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Leaks at the Supreme Court, what really matters? The leak or the decision?
This week, Supreme Court Chief Justice John Roberts ordered an investigation on how a draft decision of Dobbs v. Jackson Women’s Health Organization was leaked to Politico. This leak shows that five justices are preparing a judgment that would strike down Roe v. Wade, which first established the constitutional right to abortion.
Justice Roberts said the leak was “a singular and egregious breach,” and a “betrayal of the confidences of the Court.”
“To the extent this betrayal of the confidences of the Court was intended to undermine the integrity of our operations, it will not succeed,” Chief Justice Roberts said in a statement. “The work of the Court will not be affected in any way.”
But two researchers say that these sorts of leaks from the Supreme Court aren’t the issue. It is the content of the decisions.
Nathan Carrington, a PhD candidate in political science at Syracuse University’s Maxwell School, and Logan Strother, an Assistant Professor of Political Science at Purdue University, wrote the paper (currently under peer review) “Plugging the Pipe? Evaluating the (Null) Effects of Leaks on Supreme Court Legitimacy.”
“The thread through our research is that it is the outcome of the case, not the leaked material, that will influence how the public views the court,” said Carrington. “If the leak harms the institution, it is because it overturns a popular decision not because it was leaked in advance.”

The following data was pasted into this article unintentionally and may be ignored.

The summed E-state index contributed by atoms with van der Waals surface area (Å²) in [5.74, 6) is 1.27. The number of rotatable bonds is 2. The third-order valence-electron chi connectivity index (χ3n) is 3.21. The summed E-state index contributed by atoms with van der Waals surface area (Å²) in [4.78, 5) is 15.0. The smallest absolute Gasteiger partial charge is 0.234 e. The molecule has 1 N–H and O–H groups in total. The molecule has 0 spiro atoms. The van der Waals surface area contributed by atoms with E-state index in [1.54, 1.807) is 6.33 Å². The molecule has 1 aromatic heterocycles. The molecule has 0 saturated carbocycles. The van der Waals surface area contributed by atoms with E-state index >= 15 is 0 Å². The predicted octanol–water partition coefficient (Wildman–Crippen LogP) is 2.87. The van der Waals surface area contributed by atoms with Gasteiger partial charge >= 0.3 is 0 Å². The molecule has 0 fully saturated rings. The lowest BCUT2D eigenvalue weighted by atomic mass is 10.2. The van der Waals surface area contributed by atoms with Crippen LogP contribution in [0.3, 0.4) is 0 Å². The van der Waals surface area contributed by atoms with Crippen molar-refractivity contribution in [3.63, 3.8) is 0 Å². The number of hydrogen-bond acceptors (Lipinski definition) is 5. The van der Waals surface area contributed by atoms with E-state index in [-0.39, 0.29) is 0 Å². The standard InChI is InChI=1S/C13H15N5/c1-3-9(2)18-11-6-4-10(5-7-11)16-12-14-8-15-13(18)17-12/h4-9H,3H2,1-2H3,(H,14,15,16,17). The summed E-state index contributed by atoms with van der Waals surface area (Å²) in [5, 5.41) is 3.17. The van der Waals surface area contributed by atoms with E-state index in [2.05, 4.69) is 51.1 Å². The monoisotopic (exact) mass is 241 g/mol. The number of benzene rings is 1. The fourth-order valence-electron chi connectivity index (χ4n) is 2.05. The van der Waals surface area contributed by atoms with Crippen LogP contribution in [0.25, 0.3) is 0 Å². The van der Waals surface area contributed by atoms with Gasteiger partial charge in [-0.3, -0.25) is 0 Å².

The paper, “Plugging the Pipe” directly addresses the Dobbs leak as well as other historical leaks such as Dred Scott deliberations and questionable extrajudicial activities taken by the justices, like Justice Fortas’s support for the Vietnam War.
From the paper:
“The data we present here offer no evidence that legitimacy (measured as diffuse support, support for court curbing, and felt obligation) is harmed by leaks, even if those leaks reveal information that the public views as unbecoming of Supreme Court justices. Contrary to some expectations in existing theories, we also find that the Court’s legitimacy is not enhanced by leaks. Instead, it seems that legitimacy afforded to the Court is unaffected.”
“Our research suggests that what matters is not whether the information is obtained via leaks or official channels but instead the substance of that information. In other words, it is the content that people respond to, not the manner by which the information made it to press. These findings have clear implications for the current public controversy surrounding the leak of the draft opinion in Dobbs: the public will react to that decision-based in large part on policy agreement with the Court’s decision to overturn Roe. Any impact the Politico story has on the Supreme Court’s legitimacy is not because of the leak per se but because of the content contained within the leak.”
To schedule an interview with the researchers, please contact Ellen James Mbuqe, executive director of media relations at Syracuse University, at firstname.lastname@example.org, or 412-496-0551.